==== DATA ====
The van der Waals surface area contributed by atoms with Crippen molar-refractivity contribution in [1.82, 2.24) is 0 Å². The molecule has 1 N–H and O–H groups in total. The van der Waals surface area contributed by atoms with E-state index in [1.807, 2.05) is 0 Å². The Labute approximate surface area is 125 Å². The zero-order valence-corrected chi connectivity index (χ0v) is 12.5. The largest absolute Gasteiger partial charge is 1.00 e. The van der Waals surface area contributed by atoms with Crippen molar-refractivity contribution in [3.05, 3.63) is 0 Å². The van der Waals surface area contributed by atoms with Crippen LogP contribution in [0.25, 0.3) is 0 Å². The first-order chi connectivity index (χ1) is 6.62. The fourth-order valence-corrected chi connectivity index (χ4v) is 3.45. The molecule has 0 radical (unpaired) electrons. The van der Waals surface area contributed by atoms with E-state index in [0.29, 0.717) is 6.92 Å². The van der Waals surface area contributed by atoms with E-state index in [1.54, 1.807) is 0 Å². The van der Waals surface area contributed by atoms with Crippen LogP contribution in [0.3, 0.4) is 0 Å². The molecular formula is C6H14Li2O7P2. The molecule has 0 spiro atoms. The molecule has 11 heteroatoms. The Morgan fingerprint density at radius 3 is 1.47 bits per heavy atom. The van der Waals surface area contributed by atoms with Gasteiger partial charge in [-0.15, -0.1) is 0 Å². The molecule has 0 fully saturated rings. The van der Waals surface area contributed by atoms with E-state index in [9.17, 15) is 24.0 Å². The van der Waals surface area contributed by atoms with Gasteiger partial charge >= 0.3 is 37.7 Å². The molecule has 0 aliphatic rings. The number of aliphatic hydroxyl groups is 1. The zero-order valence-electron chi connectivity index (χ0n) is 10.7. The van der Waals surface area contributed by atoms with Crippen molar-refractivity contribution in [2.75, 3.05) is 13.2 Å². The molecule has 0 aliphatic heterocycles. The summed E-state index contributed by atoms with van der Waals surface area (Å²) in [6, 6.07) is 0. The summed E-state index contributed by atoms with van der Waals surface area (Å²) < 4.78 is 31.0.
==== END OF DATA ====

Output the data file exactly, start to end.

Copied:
The van der Waals surface area contributed by atoms with Crippen molar-refractivity contribution in [1.82, 2.24) is 0 Å². The molecule has 1 N–H and O–H groups in total. The van der Waals surface area contributed by atoms with E-state index in [1.807, 2.05) is 0 Å². The Labute approximate surface area is 125 Å². The zero-order valence-corrected chi connectivity index (χ0v) is 12.5. The largest absolute Gasteiger partial charge is 1.00 e. The van der Waals surface area contributed by atoms with Crippen molar-refractivity contribution in [3.05, 3.63) is 0 Å². The van der Waals surface area contributed by atoms with Crippen LogP contribution in [0.25, 0.3) is 0 Å². The first-order chi connectivity index (χ1) is 6.62. The fourth-order valence-corrected chi connectivity index (χ4v) is 3.45. The molecule has 0 radical (unpaired) electrons. The van der Waals surface area contributed by atoms with E-state index in [0.29, 0.717) is 6.92 Å². The van der Waals surface area contributed by atoms with E-state index in [1.54, 1.807) is 0 Å². The van der Waals surface area contributed by atoms with Crippen LogP contribution in [0.3, 0.4) is 0 Å². The molecular formula is C6H14Li2O7P2. The molecule has 0 spiro atoms. The molecule has 11 heteroatoms. The Morgan fingerprint density at radius 3 is 1.47 bits per heavy atom. The van der Waals surface area contributed by atoms with Gasteiger partial charge in [-0.15, -0.1) is 0 Å². The molecule has 0 fully saturated rings. The van der Waals surface area contributed by atoms with E-state index in [9.17, 15) is 24.0 Å². The van der Waals surface area contributed by atoms with Gasteiger partial charge >= 0.3 is 37.7 Å². The molecule has 0 aliphatic rings. The number of aliphatic hydroxyl groups is 1. The zero-order valence-electron chi connectivity index (χ0n) is 10.7. The van der Waals surface area contributed by atoms with Crippen molar-refractivity contribution in [2.75, 3.05) is 13.2 Å². The molecule has 0 aliphatic heterocycles. The summed E-state index contributed by atoms with van der Waals surface area (Å²) in [6, 6.07) is 0. The summed E-state index contributed by atoms with van der Waals surface area (Å²) < 4.78 is 31.0.